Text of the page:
What goes around ... LPs groovy again

NEEDLES and spins are back in vogue, with records experiencing chart-topping popularity among south-west music lovers.

Statistics have revealed annual vinyl sales across Australia were the highest in more than a quarter-century and record stores in the Warrnambool region say the once out-moded musical format is making something of a comeback.

Sweet Little Hi-Fi proprietor Shane Godfrey said the trend started about five years ago and 2013 proved to be the biggest year yet in what has been dubbed the “vinyl revival”.

He said customers at his Warrnambool Independent Traders Market store ranged in age from teenagers to old rockers.

“People who are really into music — whatever genre that is — understand that vinyl is actually the purest form of listening to music,” Mr Godfrey said.

“Big Rolling Stones fans or Jimi Hendrix fans want to listen to the music in the format for which it was originally intended. 

“Having said that, plenty of contemporary bands are producing their stuff on vinyl and their fans are lapping it up too.”

Data from the Australian Recording Industry Association has revealed vinyl sales grew by 75 per cent in 2012, albeit off a low statistical base, while CD sales dropped seven per cent. The last year more records than CDs were sold in Australia was 1989.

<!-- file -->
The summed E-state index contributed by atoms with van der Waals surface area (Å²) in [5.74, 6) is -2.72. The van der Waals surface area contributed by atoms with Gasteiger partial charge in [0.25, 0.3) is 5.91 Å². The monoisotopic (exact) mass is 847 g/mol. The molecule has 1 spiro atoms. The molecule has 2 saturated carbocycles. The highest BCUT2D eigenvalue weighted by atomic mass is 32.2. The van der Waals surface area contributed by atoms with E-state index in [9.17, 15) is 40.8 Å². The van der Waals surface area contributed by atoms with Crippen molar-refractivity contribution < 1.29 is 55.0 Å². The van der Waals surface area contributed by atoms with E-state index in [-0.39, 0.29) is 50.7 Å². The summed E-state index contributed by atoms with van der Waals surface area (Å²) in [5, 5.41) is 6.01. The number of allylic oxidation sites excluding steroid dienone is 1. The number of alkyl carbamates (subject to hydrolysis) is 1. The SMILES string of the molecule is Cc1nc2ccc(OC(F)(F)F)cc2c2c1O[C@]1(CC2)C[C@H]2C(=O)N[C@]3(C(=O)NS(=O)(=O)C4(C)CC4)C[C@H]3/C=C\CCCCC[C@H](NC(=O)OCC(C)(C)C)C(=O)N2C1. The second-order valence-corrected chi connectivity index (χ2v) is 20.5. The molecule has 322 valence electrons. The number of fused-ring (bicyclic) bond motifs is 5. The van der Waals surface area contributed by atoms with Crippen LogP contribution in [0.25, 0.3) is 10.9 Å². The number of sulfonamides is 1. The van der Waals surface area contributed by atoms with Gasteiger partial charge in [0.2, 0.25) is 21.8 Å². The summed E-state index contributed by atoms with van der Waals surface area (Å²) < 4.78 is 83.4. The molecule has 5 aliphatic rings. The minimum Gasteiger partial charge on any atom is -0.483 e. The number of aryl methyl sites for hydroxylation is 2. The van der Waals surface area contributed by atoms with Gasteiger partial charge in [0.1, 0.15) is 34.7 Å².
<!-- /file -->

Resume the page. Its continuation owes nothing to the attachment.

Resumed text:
Capricorn Records owner Michael Fitzgerald witnessed the demise of records in the early 1990s. He said the re-emergence of vinyl as a popular and accessible format has surprised many in the industry.

“Honestly, I thought vinyl was dead and for a time there it almost disappeared,” Mr Fitzgerald said.

“I think in the past four, five years there’s been a growing appreciation of vinyl in comparison to MP3 players and digital downloads, which don’t have that rich, full sound.”

Nostalgia still plays a big role in the vinyl revival, with south-west stores noting The Beatles, Black Sabbath and Fleetwood Mac’s 1977 album Rumours as popular turntable options.

But it’s not just rock classics selling well. Record sales for contemporary bands were at the highest level in Great Britain for nearly two decades, with British rock group Arctic Monkeys’ AM the biggest-selling record last year.

“Early Beatles albums like Revolver and Rubber Soul are popular. Hendrix is also a big seller,” Mr Fitzgerald said. “It’s amazing how vinyl has this cross-generational appeal.”

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